Siemens has always been a high-value stock despite cycles of boom and bust. The worst period in its history has to be the early 1990s when the company pursued an aggressive acquisition strategy that meant a higher than normal debt accumulation. It is during this time that the stock posted its lowest price ever of circa €18 per share.
It recovered nicely, and by the late 1990s, the stock posted a rally that topped out at around €130 per share.
A subsequent tumble followed in late 2000, but after the share split, the stock became a solid performer, even defying the 2005 bribery scandal, and only turning bearish during the 2007/8 global financial crisis.
After posting a low of circa €36 per share in October 2008, Siemens stock trended solidly higher and even touched an all-time high of circa €133 per share in May 2017.
Siemens has a healthy balance sheet and has been a regular and generous dividend payer. Since the turn of the millennium, Siemens has paid out incremental annual dividends from €1.00 a share in 2000, to a high of €3.70 in 2018.
As of January 2019, the lowest dividend yield has been 0.44%, while the highest has been 5.35%. Based on this, the average dividend payout is 3.28%. As a consistent dividend payer and high-value stock, Siemens will continue to be on the watch list of many investors who prefer a steady portfolio.
How to Trade Siemens Stock
Siemens is one of the most followed stocks in the world. Still, its diversified global operations mean that it has interesting dynamics every investor should consider when trading it.
Here are some of them:
- Tariffs and Trade Agreements
Siemens has a local presence in more than 190 countries as well as 290 production sites and factories located in over 40 countries. This leaves the company vulnerable to changes in tariffs and trade agreements between various jurisdictions.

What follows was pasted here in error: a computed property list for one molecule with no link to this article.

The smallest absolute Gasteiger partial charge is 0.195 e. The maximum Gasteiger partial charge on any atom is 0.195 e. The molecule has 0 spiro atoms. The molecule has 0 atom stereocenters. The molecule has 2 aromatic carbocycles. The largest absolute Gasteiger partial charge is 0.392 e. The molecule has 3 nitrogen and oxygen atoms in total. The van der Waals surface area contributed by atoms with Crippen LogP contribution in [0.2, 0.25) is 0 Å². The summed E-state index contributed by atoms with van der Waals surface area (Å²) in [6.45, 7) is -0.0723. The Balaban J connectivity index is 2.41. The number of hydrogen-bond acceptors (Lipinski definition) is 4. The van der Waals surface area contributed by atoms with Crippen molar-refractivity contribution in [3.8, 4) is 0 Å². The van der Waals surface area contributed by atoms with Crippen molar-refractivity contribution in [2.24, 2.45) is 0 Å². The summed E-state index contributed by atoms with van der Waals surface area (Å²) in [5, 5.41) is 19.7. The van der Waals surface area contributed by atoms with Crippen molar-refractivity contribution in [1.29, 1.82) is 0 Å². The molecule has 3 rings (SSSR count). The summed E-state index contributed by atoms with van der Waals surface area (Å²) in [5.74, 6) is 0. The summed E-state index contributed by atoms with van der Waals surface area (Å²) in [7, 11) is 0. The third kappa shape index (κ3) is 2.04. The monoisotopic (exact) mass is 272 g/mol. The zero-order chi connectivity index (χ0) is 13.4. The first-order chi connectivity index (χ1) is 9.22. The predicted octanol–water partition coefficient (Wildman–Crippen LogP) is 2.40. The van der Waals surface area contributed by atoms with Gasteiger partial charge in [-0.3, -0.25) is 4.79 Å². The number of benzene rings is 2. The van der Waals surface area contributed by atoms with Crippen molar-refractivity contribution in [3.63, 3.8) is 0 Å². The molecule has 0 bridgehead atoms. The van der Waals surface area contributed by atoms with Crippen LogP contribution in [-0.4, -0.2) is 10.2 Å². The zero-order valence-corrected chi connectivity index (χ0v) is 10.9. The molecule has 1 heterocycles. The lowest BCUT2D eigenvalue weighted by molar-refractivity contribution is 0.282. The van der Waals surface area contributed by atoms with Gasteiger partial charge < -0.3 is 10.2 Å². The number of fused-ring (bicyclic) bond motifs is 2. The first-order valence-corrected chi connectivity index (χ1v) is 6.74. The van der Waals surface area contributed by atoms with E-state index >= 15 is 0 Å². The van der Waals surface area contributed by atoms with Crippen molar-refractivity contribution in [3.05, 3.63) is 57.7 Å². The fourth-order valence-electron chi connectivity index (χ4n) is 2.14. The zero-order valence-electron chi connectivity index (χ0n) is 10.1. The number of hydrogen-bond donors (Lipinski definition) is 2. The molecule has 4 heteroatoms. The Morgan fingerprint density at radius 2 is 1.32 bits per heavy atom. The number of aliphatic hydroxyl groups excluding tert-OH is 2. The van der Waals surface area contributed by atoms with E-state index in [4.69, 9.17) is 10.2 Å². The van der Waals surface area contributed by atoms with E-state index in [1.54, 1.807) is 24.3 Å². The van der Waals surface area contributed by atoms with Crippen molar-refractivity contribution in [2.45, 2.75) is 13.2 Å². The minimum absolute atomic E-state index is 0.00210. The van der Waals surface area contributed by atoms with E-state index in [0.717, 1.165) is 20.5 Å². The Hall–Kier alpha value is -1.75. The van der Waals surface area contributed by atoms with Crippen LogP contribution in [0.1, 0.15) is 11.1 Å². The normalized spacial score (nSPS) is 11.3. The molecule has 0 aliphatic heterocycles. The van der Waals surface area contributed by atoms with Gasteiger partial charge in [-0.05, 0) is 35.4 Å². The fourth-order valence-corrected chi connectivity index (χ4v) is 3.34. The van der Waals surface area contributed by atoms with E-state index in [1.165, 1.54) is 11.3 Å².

For instance, in the wake of the US-China trade tensions in early 2018, the Healthineers division announced plans to shift its supply routes to ship from its European production sites to cushion against any arising risks.
- Legislative and Taxation policy
As a company with a massive global footprint, Siemens faces varied legislative and taxation challenges, which might impact its bottom line. It is important to track any changes in the above areas and in the major jurisdictions that the company operates in.
- Lawsuits and Negative PR
One of the primary customer groups of Siemens are national governments. In dealing with particular governments in the developing world, Siemens has been found to engage in what was deemed to be unethical behaviour to win massive contracts.
This culture dates back to 1914 when it was accused of bribing officials to win a shipbuilding contract. But it is a global bribery scandal that the company faced in 2005 and resulted in payouts of close to €3.2 billion, that has shown how a lawsuit can damage a company’s image. Investors usually punish companies with negative public image, and it is important to watch out for this issue with regards to Siemens.
- New Product Rollout